A chef who is separated from his wife decides to win back her love after she lands up at his doorstep asking for divorce.
In his debut film, the horror-comedy Yaamirukka Bayame, Deekay never allowed a scene to become serious (even when his characters were in mortal peril), and instead injected humour into it to make it fun. He adopts a similar approach in Kavalai Vendam, but this time, he isn’t able to pull it off successfully. The problem is that the premise, here, is closer to reality — a couple rediscovering their love for each other. Also, both his lead characters come across simply as silly individuals, so we neither care for their romance nor their misfortunes. In fact, every male character in this film is either trying to ‘correct’ a woman or being henpecked by one.
The film begins with Divya (Kajal Aggarwal, wearing designer clothes and playing dumb charades) telling her friend Shilpa (Shruthi Ramakrishna) about her fiancé Arjun (Bobby Simhaa, in an ‘American Maappillai’ role of sorts) and narrating episodes involving her first husband Aravind (Jiiva, looking fresh but adding little else), whom you could either dub happy-go-lucky or yet-another-wastrel. Divya goes to Conoor to get Aravind to sign their divorce papers, but he still pines for her (they are childhood friends, after all), and wants her to be his wife for a week. And just when they seem on the verge of rekindling their old flame, Arjun arrives, complicating things.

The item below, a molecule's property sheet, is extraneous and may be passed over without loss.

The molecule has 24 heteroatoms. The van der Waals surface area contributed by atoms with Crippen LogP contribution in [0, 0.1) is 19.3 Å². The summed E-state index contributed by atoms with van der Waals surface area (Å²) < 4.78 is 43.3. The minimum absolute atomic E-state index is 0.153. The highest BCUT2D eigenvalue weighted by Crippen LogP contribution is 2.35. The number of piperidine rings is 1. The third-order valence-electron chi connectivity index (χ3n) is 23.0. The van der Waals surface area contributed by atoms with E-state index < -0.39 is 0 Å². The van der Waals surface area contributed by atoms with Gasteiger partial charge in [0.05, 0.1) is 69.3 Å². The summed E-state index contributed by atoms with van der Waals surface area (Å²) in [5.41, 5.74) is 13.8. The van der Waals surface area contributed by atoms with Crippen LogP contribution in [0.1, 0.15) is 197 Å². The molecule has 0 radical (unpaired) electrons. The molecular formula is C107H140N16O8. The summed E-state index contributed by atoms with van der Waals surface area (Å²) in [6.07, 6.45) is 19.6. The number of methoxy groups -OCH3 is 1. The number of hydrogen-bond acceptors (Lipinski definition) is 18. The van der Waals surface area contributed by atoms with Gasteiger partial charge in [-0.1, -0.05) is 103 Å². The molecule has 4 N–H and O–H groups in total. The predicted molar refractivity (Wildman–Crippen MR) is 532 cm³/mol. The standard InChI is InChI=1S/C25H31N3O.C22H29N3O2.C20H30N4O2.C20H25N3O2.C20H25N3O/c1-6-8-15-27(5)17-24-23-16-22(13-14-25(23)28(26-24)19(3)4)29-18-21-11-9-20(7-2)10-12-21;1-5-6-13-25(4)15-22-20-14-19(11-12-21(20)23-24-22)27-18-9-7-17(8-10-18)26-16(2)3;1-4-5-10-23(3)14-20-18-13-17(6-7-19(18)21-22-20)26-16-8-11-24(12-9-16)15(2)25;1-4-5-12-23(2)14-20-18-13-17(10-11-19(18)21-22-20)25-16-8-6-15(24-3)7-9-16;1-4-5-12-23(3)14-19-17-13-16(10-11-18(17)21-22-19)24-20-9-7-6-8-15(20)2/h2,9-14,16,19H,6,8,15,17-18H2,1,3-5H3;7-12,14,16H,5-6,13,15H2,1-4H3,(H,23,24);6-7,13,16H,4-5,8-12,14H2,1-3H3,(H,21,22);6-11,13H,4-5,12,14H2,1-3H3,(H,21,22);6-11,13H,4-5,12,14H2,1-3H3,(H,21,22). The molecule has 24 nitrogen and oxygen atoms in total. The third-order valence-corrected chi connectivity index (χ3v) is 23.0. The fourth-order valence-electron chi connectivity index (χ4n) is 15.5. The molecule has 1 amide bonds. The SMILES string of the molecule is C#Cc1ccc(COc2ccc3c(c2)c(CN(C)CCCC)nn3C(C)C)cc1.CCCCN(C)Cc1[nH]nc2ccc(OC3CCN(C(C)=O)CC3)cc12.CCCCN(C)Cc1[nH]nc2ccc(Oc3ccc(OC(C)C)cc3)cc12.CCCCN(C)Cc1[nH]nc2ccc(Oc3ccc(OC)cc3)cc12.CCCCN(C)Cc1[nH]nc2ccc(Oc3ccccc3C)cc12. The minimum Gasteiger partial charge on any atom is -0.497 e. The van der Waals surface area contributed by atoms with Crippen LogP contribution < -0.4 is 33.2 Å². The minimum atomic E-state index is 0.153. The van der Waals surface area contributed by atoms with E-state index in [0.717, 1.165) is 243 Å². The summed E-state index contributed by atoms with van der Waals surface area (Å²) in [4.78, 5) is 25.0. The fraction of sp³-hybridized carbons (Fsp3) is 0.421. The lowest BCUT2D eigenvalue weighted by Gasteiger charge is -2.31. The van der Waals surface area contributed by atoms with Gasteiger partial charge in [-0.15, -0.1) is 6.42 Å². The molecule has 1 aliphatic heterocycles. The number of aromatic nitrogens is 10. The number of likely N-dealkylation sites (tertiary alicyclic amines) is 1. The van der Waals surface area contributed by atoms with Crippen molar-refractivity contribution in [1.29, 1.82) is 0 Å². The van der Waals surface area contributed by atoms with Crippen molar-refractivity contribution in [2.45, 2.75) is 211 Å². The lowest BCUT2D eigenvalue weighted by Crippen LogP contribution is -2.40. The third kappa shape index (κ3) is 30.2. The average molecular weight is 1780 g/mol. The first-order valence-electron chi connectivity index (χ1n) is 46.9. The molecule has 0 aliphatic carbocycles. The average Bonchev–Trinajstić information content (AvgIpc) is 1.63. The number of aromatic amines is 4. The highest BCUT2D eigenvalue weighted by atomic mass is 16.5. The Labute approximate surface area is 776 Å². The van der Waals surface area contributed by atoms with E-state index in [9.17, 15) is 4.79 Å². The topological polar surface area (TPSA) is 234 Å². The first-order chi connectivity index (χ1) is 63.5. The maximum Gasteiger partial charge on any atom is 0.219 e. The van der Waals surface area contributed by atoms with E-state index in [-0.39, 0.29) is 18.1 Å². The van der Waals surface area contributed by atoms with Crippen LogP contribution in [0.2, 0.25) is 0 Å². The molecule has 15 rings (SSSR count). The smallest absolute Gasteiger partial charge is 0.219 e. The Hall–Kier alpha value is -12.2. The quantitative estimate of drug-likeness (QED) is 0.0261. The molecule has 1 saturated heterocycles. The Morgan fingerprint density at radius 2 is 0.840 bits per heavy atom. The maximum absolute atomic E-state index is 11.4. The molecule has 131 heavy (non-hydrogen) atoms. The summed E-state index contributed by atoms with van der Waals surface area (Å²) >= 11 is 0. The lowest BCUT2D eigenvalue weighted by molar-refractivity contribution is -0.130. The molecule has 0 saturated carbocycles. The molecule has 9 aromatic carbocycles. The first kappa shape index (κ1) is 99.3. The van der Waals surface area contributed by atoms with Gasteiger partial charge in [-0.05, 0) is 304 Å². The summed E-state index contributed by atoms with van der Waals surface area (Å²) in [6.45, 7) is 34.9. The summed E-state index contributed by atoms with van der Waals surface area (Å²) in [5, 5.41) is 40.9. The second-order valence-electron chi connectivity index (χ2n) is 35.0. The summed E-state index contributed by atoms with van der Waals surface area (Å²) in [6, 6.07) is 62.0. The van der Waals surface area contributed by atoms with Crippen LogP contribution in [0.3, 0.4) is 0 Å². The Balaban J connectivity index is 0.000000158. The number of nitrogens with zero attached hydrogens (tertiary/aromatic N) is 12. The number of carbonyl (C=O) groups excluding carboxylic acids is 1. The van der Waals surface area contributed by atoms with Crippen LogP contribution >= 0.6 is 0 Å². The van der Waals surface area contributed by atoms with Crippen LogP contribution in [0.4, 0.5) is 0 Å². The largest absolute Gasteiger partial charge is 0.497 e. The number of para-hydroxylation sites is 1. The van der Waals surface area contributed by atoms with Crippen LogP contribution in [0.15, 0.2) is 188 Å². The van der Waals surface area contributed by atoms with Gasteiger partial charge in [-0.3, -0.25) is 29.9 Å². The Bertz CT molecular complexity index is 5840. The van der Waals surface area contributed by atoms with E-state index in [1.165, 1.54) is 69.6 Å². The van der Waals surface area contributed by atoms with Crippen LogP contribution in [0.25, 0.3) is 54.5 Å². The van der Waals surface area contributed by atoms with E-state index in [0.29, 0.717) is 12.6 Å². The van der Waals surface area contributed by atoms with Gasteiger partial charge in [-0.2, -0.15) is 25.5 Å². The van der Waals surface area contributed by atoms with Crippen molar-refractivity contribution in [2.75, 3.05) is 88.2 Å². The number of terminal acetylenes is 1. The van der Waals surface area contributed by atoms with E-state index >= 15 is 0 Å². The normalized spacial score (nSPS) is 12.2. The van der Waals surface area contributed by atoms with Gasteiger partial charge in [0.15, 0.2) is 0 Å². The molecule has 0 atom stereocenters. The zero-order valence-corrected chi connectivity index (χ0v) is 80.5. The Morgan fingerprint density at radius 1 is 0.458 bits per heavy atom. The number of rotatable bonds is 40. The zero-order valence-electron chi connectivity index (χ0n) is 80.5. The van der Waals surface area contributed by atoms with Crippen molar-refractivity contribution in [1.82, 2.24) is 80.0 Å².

The moments that work in Kavalai Vendam are the ones where the director goes risqué. Deekay keeps giving us below-the-belt gags — as a kid, the hero pisses in a pool, and as a grown-up, his you-know-what gets stuck in the zip; one of the hero’s friends gets kicked in the crotch, while another takes a dump inside a police station ; a minor chase scene has a sight gag involving a character holding a mouse pup. But even these are hit-and-miss. For example, the one at the police station is laugh-out-loud funny (the film’s standout scene) while the zip scene is meh. An episode on a boat in the second half makes us laugh, but towards the end, bizarrely, Deekay does way with the playful tone and gets all mushy. We are supposed to get teary-eyed, but the sentimentality strikes a jarring note.
Cinematographer Abinandhan Ramanujam does a fab job in capturing the misty locales of Coonoor while composer Leon James tries to inject liveliness into the scenes with his bouncy score, and RJ Balaji, for his part, keeps cracking one-liners. But, half the time, it doesn’t help because the narrative lacks focus and the tone becomes jerky. This is perhaps why the jokes are scattershot.